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On October 31, 2017, the US International Trade Commission (ITC) released its recommendations to impose a tariff on imported solar equipment. The proposals it issued, however, would result in duties substantially lower than those sought by the petitioners. The ITC’s four commissioners issued several remedy recommendations, including, at the high end, a 35 percent tariff

On September 28, 2017, the US Department of Energy (DOE) submitted a proposed rule to the Federal Energy Regulatory Commission (FERC) that, if implemented, could reshape organized wholesale electricity markets. Citing electric grid reliability and resiliency issues like the 2014 Polar Vortex and recent hurricanes, DOE asked FERC to enact a new compensation system for coal and nuclear power plants—dubbed “fuel-secure resources” by DOE. Coal and nuclear plants have been retiring prematurely and, according to DOE, the retirements are “threatening the resilience of the Nation’s electricity system.”

In order to stem the tide of retirements, DOE submitted to FERC a proposed rule requiring organized wholesale electricity markets run by independent system operators (ISOs) or regional transmission organizations (RTOs) to develop and implement market rules that “accurately price generation resources necessary to maintain the reliability and resiliency” of the bulk power system. The proposed rule would require ISOs and RTOs to provide “a just and reasonable rate” for the purchase of electricity from a fuel-secure resource and “recovery of costs and a return on equity for such resource.” Eligible resources must (i) be located within an ISO or RTO, (ii) be able to provide energy and ancillary services, (iii) have a 90-day fuel supply on site, (iv) be compliant with all environmental laws, and (v) not be subject to cost-of-service rate regulation at the state or local level. Practically, these requirements limit participation to coal and nuclear plants.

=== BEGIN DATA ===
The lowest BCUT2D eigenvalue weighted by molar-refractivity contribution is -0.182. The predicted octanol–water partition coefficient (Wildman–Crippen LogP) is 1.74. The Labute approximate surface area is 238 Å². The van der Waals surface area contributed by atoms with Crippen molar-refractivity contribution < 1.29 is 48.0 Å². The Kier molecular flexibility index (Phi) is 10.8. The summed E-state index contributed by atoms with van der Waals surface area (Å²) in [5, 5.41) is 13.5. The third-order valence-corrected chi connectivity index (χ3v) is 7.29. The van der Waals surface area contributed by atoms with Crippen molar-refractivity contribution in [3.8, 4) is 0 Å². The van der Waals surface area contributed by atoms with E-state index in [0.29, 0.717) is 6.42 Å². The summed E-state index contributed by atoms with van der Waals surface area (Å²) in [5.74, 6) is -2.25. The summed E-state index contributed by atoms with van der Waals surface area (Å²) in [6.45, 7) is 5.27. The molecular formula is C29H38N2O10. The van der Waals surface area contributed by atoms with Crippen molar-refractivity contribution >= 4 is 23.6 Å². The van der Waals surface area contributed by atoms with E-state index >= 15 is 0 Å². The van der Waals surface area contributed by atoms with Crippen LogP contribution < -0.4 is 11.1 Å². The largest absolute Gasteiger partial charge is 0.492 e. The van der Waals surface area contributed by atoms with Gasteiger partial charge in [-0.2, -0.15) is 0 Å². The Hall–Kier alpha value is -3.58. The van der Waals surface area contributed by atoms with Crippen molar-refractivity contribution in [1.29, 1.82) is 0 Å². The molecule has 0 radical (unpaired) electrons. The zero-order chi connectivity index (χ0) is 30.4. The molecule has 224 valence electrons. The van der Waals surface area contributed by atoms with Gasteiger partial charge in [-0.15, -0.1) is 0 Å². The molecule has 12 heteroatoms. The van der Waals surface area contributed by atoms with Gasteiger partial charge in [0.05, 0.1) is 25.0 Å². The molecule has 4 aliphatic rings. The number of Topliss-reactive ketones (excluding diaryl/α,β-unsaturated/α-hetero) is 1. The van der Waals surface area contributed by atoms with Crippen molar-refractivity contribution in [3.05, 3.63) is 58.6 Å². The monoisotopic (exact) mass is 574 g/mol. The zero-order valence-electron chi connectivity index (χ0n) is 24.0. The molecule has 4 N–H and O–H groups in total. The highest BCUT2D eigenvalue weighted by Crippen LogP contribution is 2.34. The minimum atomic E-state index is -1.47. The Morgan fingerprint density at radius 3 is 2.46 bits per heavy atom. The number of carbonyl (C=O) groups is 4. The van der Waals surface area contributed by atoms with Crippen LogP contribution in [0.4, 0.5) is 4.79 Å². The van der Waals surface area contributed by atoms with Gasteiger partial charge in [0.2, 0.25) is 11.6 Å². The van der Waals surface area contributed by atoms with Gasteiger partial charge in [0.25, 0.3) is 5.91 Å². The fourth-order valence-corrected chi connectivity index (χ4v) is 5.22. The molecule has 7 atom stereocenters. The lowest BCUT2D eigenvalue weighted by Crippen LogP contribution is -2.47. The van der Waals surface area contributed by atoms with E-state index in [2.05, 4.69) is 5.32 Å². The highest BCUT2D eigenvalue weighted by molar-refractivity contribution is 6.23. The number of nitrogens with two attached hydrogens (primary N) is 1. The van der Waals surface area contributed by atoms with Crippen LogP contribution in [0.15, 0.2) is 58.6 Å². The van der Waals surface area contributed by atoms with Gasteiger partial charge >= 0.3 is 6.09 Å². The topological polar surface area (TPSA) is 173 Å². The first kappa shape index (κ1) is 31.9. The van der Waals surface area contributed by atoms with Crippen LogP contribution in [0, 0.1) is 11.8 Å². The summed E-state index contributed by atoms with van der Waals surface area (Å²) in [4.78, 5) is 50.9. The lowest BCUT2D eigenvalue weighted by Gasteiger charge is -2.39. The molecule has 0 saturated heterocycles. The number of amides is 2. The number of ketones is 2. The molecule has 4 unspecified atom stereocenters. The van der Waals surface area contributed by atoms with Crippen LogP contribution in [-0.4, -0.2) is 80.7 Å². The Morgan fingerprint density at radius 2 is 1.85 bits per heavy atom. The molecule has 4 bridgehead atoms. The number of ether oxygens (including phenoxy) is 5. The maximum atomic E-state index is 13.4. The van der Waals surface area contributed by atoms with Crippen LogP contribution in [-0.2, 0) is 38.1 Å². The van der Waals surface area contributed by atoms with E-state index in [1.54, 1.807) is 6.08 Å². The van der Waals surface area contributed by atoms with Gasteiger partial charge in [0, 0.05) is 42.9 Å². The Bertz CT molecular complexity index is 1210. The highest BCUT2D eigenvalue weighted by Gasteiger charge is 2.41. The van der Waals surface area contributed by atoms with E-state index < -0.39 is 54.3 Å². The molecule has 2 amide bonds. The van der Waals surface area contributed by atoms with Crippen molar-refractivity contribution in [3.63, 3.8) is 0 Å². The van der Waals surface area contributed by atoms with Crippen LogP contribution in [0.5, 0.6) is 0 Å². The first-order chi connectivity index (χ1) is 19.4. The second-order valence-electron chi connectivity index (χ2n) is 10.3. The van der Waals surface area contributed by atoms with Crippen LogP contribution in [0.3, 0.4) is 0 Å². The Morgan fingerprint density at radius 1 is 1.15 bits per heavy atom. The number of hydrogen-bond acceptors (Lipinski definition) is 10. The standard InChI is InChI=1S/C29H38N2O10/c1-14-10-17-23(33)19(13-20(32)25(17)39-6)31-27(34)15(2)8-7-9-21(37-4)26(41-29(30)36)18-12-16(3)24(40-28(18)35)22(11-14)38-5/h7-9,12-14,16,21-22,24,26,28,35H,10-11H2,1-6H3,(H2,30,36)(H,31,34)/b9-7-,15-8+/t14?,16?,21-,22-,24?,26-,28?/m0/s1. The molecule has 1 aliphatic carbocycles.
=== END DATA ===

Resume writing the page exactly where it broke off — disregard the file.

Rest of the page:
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In a highly-anticipated Technical Advice Memorandum (TAM) dated March 23, 2017 and released on July 21, 2017, the Internal Revenue Service (IRS) ruled that two taxpayers who had invested in a Limited Liability Company that owned and operated a refined coal facility (the LLC) were not entitled to refined coal production credits they had claimed because their investment in the LLC was structured “solely to facilitate the prohibited purchase of refined coal tax credits.” This analysis marks a departure from the position staked out by the IRS in a number of recent refined coal credit cases, which focused on whether taxpayers claiming refined coal credits were partners in a partnership that owned and operated a refined coal facility.
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On June 30, 2017, the Massachusetts Department of Energy Resources (DOER) announced that Massachusetts would adopt an aspirational 200 megawatt-hour (MWh) energy storage target to be achieved by January 1, 2020. The target is the second largest in the nation, although it is far lower than California’s 1.3 gigawatt storage mandate. Still, Massachusetts’ storage target